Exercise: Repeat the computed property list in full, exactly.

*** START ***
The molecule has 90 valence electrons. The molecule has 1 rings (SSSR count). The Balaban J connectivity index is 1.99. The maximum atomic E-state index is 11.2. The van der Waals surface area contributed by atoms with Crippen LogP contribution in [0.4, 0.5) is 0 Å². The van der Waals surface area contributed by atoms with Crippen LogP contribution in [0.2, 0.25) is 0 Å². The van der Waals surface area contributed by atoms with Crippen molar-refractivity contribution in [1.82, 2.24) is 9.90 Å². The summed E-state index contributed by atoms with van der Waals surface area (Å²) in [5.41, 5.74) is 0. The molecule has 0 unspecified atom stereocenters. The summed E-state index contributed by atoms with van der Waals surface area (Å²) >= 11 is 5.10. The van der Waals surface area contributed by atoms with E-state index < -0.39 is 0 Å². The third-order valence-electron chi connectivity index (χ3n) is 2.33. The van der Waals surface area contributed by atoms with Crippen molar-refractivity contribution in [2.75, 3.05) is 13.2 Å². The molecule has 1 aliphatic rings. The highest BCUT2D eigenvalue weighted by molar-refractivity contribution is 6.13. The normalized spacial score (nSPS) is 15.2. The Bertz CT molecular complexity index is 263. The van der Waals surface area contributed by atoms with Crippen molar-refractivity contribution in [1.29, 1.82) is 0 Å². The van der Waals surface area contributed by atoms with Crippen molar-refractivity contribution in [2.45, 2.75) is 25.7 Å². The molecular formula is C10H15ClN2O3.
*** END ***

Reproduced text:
The molecule has 90 valence electrons. The molecule has 1 rings (SSSR count). The Balaban J connectivity index is 1.99. The maximum atomic E-state index is 11.2. The van der Waals surface area contributed by atoms with Crippen LogP contribution in [0.4, 0.5) is 0 Å². The van der Waals surface area contributed by atoms with Crippen LogP contribution in [0.2, 0.25) is 0 Å². The van der Waals surface area contributed by atoms with Crippen molar-refractivity contribution in [1.82, 2.24) is 9.90 Å². The summed E-state index contributed by atoms with van der Waals surface area (Å²) in [5.41, 5.74) is 0. The molecule has 0 unspecified atom stereocenters. The summed E-state index contributed by atoms with van der Waals surface area (Å²) >= 11 is 5.10. The van der Waals surface area contributed by atoms with E-state index < -0.39 is 0 Å². The third-order valence-electron chi connectivity index (χ3n) is 2.33. The van der Waals surface area contributed by atoms with Crippen molar-refractivity contribution in [2.75, 3.05) is 13.2 Å². The molecule has 1 aliphatic rings. The highest BCUT2D eigenvalue weighted by molar-refractivity contribution is 6.13. The normalized spacial score (nSPS) is 15.2. The Bertz CT molecular complexity index is 263. The van der Waals surface area contributed by atoms with Crippen molar-refractivity contribution in [1.29, 1.82) is 0 Å². The van der Waals surface area contributed by atoms with Crippen molar-refractivity contribution in [2.45, 2.75) is 25.7 Å². The molecular formula is C10H15ClN2O3.